Fig. 2

Age distribution of surgical patients who underwent surgical procedures between January 2010 and December 2011 at Kawasaki Medical School Hospital. The second or later surgery/anesthesia cases during one hospital stay were excluded. Among 8414 anesthesia/surgical cases, 7291 (86.7 %) cases were elective (white bars) and 1123 (13.3 %) cases were emergencies (black bars). The mean age was 52.0 ± 25.9 years with the largest age group in their 70 s. The percentage of patients aged ≥65 years was 41.0 %

The patient demographic and clinical characteristics of the non-dead and in-hospital mortality patients in the derivation cohort are compared in Table 1. Relevant intra-operative and postoperative outcome data are summarized in Table 2. Univariate analyses revealed significant differences in age and percentage of ≥75 years, gender, height, body mass index (BMI), ASA-PS, percentage of emergency surgery, percentage of emergency repeat surgery, surgery and anesthesia duration and percentage of blood loss >500 mL between the non-dead and in-hospital mortality patients in the derivation cohort (Tables 1, 2). Patients with in-hospital mortality stayed longer after surgery than other patients (Table 2). The crude mortality varied from 0 to 20.5 % among the types of surgery according to the surgical departments (Table 5 in Appendix). We classified surgical procedures with crude mortality greater >1 % as a high risk surgical group (highR; catheter intervention, emergency medicine, cardiovascular surgery, neurosurgery, gastrointestinal surgery, etc.), those with crude mortality of 0.5–1 % as a moderate risk surgical group (moderateR; orthopedics and respiratory surgery), and those with crude mortality <0.5 % as a low risk surgical group (lowR; Gynecology and obstetrics, urology, pediatric surgery etc) (Table 5 in Appendix).
Table 1

Baseline characteristics and in-hospital mortality in the derivation cohort



n = 8244

In-hospital mortality

n = 170

p value

Age (years)

51.6 ± 26.0

69.5 ± 14.6


≥75 years

1736 (21.1)

71 (41.8)


Female gender

3999 (48.5)

62 (36.5)



152 ± 23.2

158.4 ± 11.2



52.5 ± 17.9

53.6 ± 13.0



21.8 ± 4.4

21.2 ± 4.1





3465 (42.0)

2 (1.2)



3782 (45.9)

52 (30.6)



859 (10.4)

74 (43.5)



136 (1.6)

38 (22.4)



2 (0.0)

4 (2.4)


 ASA ≥ 3

997 (12.1)

116 (68.2)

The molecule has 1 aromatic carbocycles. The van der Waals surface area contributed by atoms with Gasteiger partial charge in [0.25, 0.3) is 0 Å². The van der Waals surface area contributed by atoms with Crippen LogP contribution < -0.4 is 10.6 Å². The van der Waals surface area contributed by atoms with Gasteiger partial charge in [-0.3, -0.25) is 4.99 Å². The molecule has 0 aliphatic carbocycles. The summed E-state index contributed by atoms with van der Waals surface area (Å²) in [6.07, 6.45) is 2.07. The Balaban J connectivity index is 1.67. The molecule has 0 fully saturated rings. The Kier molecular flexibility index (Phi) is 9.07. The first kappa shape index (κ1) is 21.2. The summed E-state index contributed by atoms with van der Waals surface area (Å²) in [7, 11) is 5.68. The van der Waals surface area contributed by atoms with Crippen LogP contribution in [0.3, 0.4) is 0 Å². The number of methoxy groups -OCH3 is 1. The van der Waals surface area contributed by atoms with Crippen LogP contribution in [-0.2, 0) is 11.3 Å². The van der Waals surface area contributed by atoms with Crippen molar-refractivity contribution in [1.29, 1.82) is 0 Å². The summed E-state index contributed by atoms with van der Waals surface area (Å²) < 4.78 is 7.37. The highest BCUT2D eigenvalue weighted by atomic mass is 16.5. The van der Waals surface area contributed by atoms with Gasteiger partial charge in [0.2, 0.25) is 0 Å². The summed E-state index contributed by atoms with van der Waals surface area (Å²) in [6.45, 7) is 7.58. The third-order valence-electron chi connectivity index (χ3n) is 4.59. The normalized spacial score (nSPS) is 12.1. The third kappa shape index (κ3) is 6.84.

Emergency surgery

1029 (12.5)

94 (55.3)


Data are given as the mean ± SD or n (%). Because some patients underwent more than one surgery/anesthesia during the same hospital stay, the analysis was made using the first surgery/anesthesia. In the database, height was not given for 17 (0.10 %) cases, weight for 11 (0.06 %) cases, and BMI for 19 (0.11 %) cases

Table 2

Comparison of intra-operative and postoperative outcomes in the non-dead and in-hospital mortality patients in the derivation cohort



n = 8244

In-hospital mortality

n = 170

p value

Surgery duration (min)

137 ± 113

186 ± 166


Anesthesia duration (min)

189 ± 118

242 ± 181


Blood loss (>500 mL)

594 (7.2)

52 (30.5)


Emergency repeat surgery

152 (1.8)

32 (18.8)


Hospital stay after surgery (days)

18.1 ± 27.1

44.0 ± 46.8


Data are given as the mean ± SD or n (%)

Pre-operative risk factors associated with in-hospital mortality

Based on the results of univariate analyses of the pre-operative characteristics of the non-dead and in-hospital mortality patients in the derivation cohort we constructed a logistic regression model. The pre-operative risk factors for in-hospital mortality were HighR (odds ratio (OR) 18.64), ModerateR (OR 1.61) ASA-PS ≥ 3 (OR 5.55) and emergency surgery (OR 2.35) (OR 1.34; Table 3).
Table 3

Pre-operative risk factors for in-hospital mortality in the derivation cohort




p value

OR (95 % CI)





2.35 (1.67–3.31)

ASA ≥ 3




5.55 (3.87–7.95)





18.64 (7.45–46.6)





5.00 (1.83–13.62)

See “Appendix” for details of highR and moderateR

ASA-PS American Society of Anesthesiologists physical status, E emergency surgery, OR odds ratio, SE standard error, CI confidence interval, highR high risk surgical group, moderateR moderate surgical risk group